May 28 2020

Special reasons: somebody spiked my drink with alcohol

Drink spiking (or lacing as lawyers call it) is the Schrödinger’s Cat of motoring law. On the one hand, we all know that it happens and that the police and bars routinely run campaigns telling people, particularly women, to be wary of people spiking their drinks. On the other hand, when somebody says “my drink was spiked” after they’ve been arrested for drink driving there’s a tendency not to believe them. This disconnect may result from people picturing drink spikers using some illicit substance, a powdered drug perhaps that they can slip into a woman’s drink, quickly mix it so she doesn’t notice then wait until the drug has rendered her defenceless. In reality, most spiking is done with alcohol[1] and the use of drugs like GHB and Rohypnol is very rare – why carry those about and risk being seen mixing them when a spiker could just order his victim a soft drink with a shot of vodka in it and achieve the same effect?

Most of the studies on spiking that we have seen focus on men spiking the drinks of (mostly) women with the intention of sexually assaulting them. But there is another group that exists but is never studied: friends spiking friends to “cheer them up”, “because they’re being boring”, “just to get them in the party mood” and so on. Anecdotally, we’ve noticed the latter group is mostly men spiking other men, but we’ve also come across women spiking other women and in one case a woman spiking a man.

What does the law say about driving after you’ve been spiked? Well, since drink driving is a strict liability offence – that means the prosecution do not need to prove you intended to drink drive – you are guilty even if somebody spikes your drink.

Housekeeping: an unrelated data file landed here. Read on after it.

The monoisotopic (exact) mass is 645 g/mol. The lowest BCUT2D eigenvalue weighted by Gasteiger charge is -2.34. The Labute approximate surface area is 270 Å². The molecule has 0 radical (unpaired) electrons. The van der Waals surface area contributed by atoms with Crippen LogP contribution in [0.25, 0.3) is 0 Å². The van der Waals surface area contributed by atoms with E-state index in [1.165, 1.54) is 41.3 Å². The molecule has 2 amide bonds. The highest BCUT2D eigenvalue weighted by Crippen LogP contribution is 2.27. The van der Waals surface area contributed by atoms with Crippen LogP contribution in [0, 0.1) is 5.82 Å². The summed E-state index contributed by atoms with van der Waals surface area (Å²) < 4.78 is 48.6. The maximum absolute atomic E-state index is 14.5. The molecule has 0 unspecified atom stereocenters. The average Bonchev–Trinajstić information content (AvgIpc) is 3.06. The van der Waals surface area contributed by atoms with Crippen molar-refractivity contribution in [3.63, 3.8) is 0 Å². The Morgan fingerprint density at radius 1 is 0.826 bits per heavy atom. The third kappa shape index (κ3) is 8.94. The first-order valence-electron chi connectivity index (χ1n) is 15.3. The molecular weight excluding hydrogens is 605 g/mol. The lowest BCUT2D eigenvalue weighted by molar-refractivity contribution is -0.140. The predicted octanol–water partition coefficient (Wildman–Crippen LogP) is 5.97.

That said, you will have a special reason for avoiding the driving ban that usually flows from a drink driving conviction. The defence must prove three things:

  1. The driver’s drink was spiked with alcohol;
  2. He or she did not know or suspect that the drink(s) had been spiked; and
  3. The driver would not have been over the drink driving limit but for the additional alcohol added to their drink(s).

These three things must be proven on the balance of probabilities, i.e. so the court is satisfied that it is more likely than not that all are true. It is not essential to have the spiker come to court, see our case report on JMM for an example of where a driver avoided the ban despite the spiker refusing to give evidence; however, having the spiker at court will greatly improve your prospects of success.

Proving that the driver did not know or suspect their drink had been spiked will require evidence from the defendant. The court will want to know what steps you took to avoid consuming alcohol, e.g. by ordering soft drinks or enquiring about the ingredients in pre-mixed drinks. The higher the alcohol reading the more the court will expect you to recognise that something was wrong. If you are an experienced drinker, you should expect the prosecutor to put to you that you should have recognised the feeling of intoxication even if you thought you had not been drinking.

The question of whether you are over the limit because of the spiking is normally one that must be answered through expert evidence. That means instructing a toxicologist to conduct a blood-alcohol concentration (BAC) calculation. The expert will want to know your age, sex, height and weigh so they can calculate the lowest, highest and most likely alcohol readings. The expert’s report can then go into evidence to prove you would not have been over the limit.

You will not need an expert report where it is obvious to the layman that you would not have been over the drink driving limit but for the additional alcohol. This might be because you say you only consumed soft drinks, in which case all the alcohol recorded by the police must be the result of the spiking. Alternatively, if you are very slightly over the limit – as in a microgram or two over – then you can reasonably argue that any additional alcohol added to your drink must be responsible for you exceeding the drink driving limit; however, even in those cases we would recommend you get an expert report.

If you have been accused of drink driving and need expert legal advice feel free to call our specialist solicitors today to discuss your case.